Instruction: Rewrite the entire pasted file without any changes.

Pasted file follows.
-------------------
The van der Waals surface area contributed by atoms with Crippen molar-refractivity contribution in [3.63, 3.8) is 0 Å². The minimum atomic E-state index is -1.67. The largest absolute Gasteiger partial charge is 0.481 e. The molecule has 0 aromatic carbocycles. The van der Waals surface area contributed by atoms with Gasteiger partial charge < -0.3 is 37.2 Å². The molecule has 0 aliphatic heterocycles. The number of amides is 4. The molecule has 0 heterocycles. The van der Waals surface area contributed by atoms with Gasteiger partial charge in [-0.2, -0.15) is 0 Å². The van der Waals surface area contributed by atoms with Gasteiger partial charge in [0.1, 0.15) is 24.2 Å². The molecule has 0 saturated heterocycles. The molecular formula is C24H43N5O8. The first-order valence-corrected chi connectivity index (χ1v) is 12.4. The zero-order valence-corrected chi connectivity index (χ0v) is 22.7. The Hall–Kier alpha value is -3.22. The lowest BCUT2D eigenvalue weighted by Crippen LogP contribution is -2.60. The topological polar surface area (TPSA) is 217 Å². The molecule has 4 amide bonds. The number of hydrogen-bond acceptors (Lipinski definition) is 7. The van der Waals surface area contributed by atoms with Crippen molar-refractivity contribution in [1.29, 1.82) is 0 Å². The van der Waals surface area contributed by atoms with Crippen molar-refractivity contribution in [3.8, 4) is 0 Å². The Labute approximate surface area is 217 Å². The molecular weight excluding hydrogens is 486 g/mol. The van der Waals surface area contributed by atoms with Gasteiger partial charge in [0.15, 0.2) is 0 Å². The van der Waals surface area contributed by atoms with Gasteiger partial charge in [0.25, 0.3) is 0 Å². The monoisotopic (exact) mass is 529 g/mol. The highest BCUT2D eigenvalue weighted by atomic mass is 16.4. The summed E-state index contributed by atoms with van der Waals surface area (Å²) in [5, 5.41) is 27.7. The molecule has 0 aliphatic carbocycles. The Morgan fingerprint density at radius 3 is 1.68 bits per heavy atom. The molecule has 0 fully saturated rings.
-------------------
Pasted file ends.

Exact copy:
The van der Waals surface area contributed by atoms with Crippen molar-refractivity contribution in [3.63, 3.8) is 0 Å². The minimum atomic E-state index is -1.67. The largest absolute Gasteiger partial charge is 0.481 e. The molecule has 0 aromatic carbocycles. The van der Waals surface area contributed by atoms with Gasteiger partial charge < -0.3 is 37.2 Å². The molecule has 0 aliphatic heterocycles. The number of amides is 4. The molecule has 0 heterocycles. The van der Waals surface area contributed by atoms with Gasteiger partial charge in [-0.2, -0.15) is 0 Å². The van der Waals surface area contributed by atoms with Gasteiger partial charge in [0.1, 0.15) is 24.2 Å². The molecule has 0 saturated heterocycles. The molecular formula is C24H43N5O8. The first-order valence-corrected chi connectivity index (χ1v) is 12.4. The zero-order valence-corrected chi connectivity index (χ0v) is 22.7. The Hall–Kier alpha value is -3.22. The lowest BCUT2D eigenvalue weighted by Crippen LogP contribution is -2.60. The topological polar surface area (TPSA) is 217 Å². The molecule has 4 amide bonds. The number of hydrogen-bond acceptors (Lipinski definition) is 7. The van der Waals surface area contributed by atoms with Crippen molar-refractivity contribution in [1.29, 1.82) is 0 Å². The van der Waals surface area contributed by atoms with Crippen molar-refractivity contribution in [3.8, 4) is 0 Å². The Labute approximate surface area is 217 Å². The molecular weight excluding hydrogens is 486 g/mol. The van der Waals surface area contributed by atoms with Gasteiger partial charge in [0.15, 0.2) is 0 Å². The van der Waals surface area contributed by atoms with Gasteiger partial charge in [0.25, 0.3) is 0 Å². The monoisotopic (exact) mass is 529 g/mol. The highest BCUT2D eigenvalue weighted by atomic mass is 16.4. The summed E-state index contributed by atoms with van der Waals surface area (Å²) in [5, 5.41) is 27.7. The molecule has 0 aliphatic carbocycles. The Morgan fingerprint density at radius 3 is 1.68 bits per heavy atom. The molecule has 0 fully saturated rings.